Fireworks: keeping your horse safe

Fireworks events can be a worrying time for horse owners. Read our ideas to help you and your horse have a less stressful night.Fireworks events can be a worrying time for horse owners. Read our ideas to help you and your horse have a less stressful night.


Keep your horse in a routine

Don’t alter your horse’s routine on the day of a fireworks display as this in itself can be stressful. If you do plan to stable them during firework displays, and they are currently living out, then start bringing them in a week or so ahead of the display to get them used to it. You don’t have to keep them in for the entire night, just for a few hours covering either side of when the firework displays will be on.

Remain calm

As an owner your mood and stress levels will have a direct impact on your horse, so it is important that you don’t get angry or upset in front of your horse if neighbours nearby have a display that you weren’t expecting. Try to remain calm and hopefully your horse will too. However, remember your own safety is paramount so do not try to handle your horse if they are acting in a dangerous or unpredictable manner. Limit the risks to them by ensuring there are no sharp or protruding objects near them but keep yourself at a safe distance and out of harm’s way.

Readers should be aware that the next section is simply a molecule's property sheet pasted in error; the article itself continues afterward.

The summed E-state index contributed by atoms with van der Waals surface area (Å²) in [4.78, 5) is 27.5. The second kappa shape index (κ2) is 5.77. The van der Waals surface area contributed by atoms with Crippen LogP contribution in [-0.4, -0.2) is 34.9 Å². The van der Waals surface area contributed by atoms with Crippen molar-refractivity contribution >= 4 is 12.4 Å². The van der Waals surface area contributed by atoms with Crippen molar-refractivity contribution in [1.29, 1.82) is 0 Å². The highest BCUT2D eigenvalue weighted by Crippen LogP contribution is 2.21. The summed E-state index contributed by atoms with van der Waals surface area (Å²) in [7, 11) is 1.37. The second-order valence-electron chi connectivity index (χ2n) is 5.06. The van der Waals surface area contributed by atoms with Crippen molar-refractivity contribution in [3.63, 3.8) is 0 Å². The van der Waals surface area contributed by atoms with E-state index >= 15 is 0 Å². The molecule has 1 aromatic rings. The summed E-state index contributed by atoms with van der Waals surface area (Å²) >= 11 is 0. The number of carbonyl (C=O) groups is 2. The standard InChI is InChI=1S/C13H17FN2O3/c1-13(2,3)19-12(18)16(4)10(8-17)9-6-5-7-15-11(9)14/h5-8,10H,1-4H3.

Use distractions

Give your horse plenty of hay to keep them occupied, even if they are in a field. If stabled, put a radio on to mask the noise of the fireworks, but make sure that the radio is positioned safely so it cannot be accessed by the horse.
Check your horse regularly during the evening to make sure they are ok. If you can, it’s often a good idea to stay with them because your presence may have a calming effect. Make a night of it; you could bring a flask and picnic to the stables and do some of those jobs you keep putting off, like giving your tack a deep clean. If you are on a livery yard, encourage other owners to do the same.

The morning after

The day after a display it is important that you just carry on with your horse’s normal routine but do check your horse thoroughly for any cuts or injuries just in case they have over-reached or run into something. Check your field for any stray fireworks which might have landed there
Fully inspect the entire field and water trough to make sure there is no debris left in the field which could injure your horse or wildlife or contaminate the area.

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